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Aviation groups oppose bill limiting flight training for veterans

AOPA and six other general aviation groups sent a joint letter to House leaders opposing legislation that would make it harder for veterans to pursue aviation careers.

The Veterans Employment, Education, and Healthcare Improvement Act (H.R. 3016) would cap flight training tuition and fee benefits at $20,235, a move the Feb. 9 letter warns will “cause immediate and alarming changes to collegiate flight-training degree benefits for our nation’s military veterans.”

“There are great jobs in aviation and our nation’s veterans have earned a right to pursue those opportunities,” said Jim Coon, AOPA senior vice president of government affairs. “By capping flight training benefits, this legislation would effectively put flying careers out of reach for many vets.”

Without a sizeable, out-of-pocket investment, “a veteran would be unable to attain an aeronautical college degree with a commercial pilot license,” the groups wrote.

The letter also acknowledged “abuses” at a small number of flight schools affiliated with collegiate degree programs but urged lawmakers not to let those issues limit access to flight training for veterans.

“We wholeheartedly agree with the goal to strike a balance and control excessive costs,” the letter said. “However, capping education and training for pilots will harm veterans and limit their employment opportunities in the aviation industry.”

The bill was placed on the “suspension calendar,” which is normally reserved for noncontroversial legislation—a move that some industry observers claim was designed to push the measure through the House without sufficient discussion. Debate on bills on the suspension calendar is limited to 40 minutes.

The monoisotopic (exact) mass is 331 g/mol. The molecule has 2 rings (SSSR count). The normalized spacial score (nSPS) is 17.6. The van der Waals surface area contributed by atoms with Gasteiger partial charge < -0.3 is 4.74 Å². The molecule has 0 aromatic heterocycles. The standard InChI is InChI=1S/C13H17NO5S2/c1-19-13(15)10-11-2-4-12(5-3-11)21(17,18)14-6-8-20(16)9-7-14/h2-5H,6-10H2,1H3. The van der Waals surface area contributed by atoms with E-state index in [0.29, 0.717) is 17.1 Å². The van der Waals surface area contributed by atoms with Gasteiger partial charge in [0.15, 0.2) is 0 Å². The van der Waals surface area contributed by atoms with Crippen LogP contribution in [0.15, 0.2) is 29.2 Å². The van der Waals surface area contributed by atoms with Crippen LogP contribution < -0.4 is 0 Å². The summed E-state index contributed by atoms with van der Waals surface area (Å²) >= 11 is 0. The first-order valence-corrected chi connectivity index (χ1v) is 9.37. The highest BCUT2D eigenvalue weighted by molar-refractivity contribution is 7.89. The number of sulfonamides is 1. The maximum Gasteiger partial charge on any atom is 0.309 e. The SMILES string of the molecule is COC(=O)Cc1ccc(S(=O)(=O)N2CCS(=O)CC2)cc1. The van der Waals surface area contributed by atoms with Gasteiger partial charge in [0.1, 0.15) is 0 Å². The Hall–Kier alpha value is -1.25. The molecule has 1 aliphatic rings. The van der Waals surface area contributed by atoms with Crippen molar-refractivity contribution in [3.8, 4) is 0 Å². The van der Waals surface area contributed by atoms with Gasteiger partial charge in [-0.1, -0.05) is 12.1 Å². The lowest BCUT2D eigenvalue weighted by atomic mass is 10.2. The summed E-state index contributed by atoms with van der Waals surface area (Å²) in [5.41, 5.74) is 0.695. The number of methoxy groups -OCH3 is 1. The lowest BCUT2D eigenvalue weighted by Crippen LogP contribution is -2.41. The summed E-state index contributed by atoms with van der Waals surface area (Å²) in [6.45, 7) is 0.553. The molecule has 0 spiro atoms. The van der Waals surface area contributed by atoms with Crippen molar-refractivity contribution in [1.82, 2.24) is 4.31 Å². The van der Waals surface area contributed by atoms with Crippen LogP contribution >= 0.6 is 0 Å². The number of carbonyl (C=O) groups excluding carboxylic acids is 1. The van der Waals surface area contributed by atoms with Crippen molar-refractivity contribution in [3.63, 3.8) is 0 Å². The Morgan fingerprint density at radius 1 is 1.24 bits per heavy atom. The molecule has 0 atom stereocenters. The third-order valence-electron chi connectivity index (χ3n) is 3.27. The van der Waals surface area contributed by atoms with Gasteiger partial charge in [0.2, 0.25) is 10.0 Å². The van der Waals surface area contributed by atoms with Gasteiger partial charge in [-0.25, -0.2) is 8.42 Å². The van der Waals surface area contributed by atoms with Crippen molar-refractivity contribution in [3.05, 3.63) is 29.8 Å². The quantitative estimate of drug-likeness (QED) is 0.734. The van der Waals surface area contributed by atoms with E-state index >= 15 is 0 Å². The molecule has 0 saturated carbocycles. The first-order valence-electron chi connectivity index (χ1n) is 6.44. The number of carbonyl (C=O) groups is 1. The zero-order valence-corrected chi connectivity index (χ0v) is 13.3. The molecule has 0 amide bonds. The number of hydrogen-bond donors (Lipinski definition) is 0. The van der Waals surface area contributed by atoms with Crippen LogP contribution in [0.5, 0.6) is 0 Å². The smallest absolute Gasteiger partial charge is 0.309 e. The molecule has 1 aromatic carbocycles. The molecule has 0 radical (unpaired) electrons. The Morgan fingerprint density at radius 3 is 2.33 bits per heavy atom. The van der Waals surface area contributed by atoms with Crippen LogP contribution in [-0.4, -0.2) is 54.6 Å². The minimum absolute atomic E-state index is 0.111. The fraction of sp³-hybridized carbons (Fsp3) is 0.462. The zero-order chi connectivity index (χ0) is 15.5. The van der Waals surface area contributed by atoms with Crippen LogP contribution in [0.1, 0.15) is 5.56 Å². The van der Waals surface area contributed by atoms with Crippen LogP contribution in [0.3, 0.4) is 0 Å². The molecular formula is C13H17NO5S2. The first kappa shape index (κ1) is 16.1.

In addition to AOPA, the letter opposing H.R. 3016 was signed by the Experimental Aircraft Association, General Aviation Manufacturers Association, Helicopter Association International, National Air Transportation Association, National Association of State Aviation Officials, and National Business Aviation Association.

Last year, AOPA and other aviation groups spoke out numerous times to protect flight training benefits for veterans.

Joe Kildea

Joe Kildea

AOPA Senior Director of Communications
Joe is a student pilot and his first solo flight was at AOPA’s home airport in Frederick, Maryland. Before joining AOPA in 2015, he worked for numerous political campaigns, news organizations, and the White House Press Office.

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